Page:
This is Taylor, a collegiate runner. She has had back pain off and on for several months. Her Athletic Trainer has told her that she has ‘dumb butt’ syndrome. I’m not particularly a fan of the term, but it’s understandable what he was referring to. I asked her what his basis was for that statement and she mentioned lying prone on the table and raising her legs. This isn’t a bad test, but we need to know what this looks like with running and what we can do about it. Here’s video of her running initially from the side and behind.
From the side, notice the poor knee drive and landing with her knees relatively extended and moderate overstride. With landing like this, the ground reaction forces will be accentuated and not properly absorbed throughout the calves, quads, and more importantly the glutes.
From this angle you can see how her hips have to travel side to side with each stride, this indicates that it’s requiring extra effort for the glutes to tolerate each landing well. The fallout of this is how much her spine is having to rotate to accommodate for this. Any wonder where the back pain is coming from?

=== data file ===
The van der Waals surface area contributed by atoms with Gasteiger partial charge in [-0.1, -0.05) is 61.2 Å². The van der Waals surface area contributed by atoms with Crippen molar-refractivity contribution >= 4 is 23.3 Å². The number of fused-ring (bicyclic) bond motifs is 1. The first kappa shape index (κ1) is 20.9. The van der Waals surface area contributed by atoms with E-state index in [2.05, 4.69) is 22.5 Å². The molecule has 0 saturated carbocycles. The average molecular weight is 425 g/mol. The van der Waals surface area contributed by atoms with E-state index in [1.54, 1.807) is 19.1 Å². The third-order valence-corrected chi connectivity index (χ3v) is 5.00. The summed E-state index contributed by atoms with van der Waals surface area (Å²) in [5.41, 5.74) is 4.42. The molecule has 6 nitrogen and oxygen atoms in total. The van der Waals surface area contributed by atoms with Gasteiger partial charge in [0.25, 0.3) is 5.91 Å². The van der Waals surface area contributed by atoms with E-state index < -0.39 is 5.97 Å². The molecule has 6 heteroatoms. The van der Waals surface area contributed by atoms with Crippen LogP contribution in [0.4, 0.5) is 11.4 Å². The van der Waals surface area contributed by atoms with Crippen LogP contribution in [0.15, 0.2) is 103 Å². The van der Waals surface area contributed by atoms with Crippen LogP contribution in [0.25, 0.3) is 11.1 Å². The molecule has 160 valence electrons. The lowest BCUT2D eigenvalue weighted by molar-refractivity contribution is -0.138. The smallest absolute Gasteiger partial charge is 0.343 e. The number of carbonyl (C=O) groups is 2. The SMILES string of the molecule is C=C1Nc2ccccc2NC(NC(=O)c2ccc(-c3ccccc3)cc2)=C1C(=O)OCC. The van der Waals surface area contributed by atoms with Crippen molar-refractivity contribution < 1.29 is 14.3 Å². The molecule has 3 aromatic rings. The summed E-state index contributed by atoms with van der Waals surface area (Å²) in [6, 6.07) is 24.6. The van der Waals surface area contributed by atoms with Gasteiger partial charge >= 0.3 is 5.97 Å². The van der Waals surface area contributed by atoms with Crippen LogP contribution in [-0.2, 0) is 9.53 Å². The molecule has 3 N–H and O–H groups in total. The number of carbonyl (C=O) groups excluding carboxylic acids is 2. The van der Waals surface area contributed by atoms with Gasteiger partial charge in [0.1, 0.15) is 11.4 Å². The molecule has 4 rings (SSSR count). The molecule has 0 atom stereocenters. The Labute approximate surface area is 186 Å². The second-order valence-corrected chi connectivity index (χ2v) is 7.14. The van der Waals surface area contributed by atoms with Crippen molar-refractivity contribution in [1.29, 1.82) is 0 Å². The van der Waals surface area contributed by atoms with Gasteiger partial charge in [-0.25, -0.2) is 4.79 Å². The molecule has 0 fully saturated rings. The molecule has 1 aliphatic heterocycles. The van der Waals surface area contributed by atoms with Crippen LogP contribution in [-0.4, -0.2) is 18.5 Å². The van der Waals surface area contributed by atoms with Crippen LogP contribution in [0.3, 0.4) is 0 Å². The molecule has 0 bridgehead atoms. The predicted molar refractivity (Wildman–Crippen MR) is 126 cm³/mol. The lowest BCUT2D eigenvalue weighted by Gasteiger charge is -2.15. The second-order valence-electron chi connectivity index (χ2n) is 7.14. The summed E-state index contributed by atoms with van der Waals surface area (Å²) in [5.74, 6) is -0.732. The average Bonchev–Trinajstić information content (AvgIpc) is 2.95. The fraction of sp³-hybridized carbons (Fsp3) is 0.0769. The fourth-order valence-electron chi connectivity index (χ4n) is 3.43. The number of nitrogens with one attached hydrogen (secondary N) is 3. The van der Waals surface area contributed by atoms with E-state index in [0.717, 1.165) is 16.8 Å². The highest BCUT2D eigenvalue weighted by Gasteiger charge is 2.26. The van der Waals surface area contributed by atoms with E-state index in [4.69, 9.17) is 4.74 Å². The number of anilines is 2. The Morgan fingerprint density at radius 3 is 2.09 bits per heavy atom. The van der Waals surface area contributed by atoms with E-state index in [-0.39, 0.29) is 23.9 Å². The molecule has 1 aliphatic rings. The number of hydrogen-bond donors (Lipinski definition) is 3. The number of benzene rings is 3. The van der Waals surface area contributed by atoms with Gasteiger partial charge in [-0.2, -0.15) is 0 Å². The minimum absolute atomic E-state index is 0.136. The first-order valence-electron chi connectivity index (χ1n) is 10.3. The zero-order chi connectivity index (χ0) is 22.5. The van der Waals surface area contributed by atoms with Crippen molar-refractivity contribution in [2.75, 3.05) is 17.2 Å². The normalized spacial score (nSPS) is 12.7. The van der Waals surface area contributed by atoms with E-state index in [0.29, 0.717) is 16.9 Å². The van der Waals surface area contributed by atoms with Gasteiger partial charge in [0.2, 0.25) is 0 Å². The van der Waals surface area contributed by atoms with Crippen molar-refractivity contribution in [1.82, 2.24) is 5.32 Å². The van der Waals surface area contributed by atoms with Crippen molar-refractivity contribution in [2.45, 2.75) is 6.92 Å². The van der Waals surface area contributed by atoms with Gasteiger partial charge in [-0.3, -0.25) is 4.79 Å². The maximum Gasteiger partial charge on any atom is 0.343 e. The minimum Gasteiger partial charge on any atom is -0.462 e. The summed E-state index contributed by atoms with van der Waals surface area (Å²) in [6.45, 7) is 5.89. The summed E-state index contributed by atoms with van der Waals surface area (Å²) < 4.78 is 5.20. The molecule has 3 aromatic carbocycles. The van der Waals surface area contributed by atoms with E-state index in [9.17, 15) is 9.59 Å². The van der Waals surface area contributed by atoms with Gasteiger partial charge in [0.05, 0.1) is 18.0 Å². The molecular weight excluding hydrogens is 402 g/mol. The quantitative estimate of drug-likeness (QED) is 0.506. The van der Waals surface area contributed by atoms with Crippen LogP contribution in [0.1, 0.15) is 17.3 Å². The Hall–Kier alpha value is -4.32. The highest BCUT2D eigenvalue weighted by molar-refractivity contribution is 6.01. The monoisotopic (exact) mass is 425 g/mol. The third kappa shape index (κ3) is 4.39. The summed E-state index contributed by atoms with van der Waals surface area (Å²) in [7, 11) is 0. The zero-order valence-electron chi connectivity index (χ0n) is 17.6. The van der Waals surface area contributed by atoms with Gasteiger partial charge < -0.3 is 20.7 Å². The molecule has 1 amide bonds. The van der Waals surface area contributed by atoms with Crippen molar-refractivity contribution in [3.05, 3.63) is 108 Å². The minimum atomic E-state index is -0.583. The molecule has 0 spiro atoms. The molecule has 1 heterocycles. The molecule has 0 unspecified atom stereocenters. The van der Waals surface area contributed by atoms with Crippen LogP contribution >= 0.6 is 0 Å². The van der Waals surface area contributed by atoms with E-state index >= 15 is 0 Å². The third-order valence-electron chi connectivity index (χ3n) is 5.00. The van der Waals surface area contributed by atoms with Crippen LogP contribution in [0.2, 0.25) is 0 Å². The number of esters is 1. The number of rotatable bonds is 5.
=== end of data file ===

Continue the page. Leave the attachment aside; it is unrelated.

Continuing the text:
So here are some drills we did to get the hips working properly. Full disclosure, we also did some manual therapy for hip flexibility that isn’t shown, but complemented the movements done here.
First, hip flexor flexibility in all three planes of motion.
Next, glute activation/loading in all planes.
Lastly, a simple form drill on the treadmill to practice knee drive.
After all this, here is what she looks like from the side and behind.
Notice the improved knee drive from the side which allows for happier landing and loading through the hips. From behind you can see that she has less side to side motion in her hips and low back. In the videos she’s certainly working hard to focus on the drills we worked on. As with anything, it will become more natural as she consistently works on these things. Great job Taylor!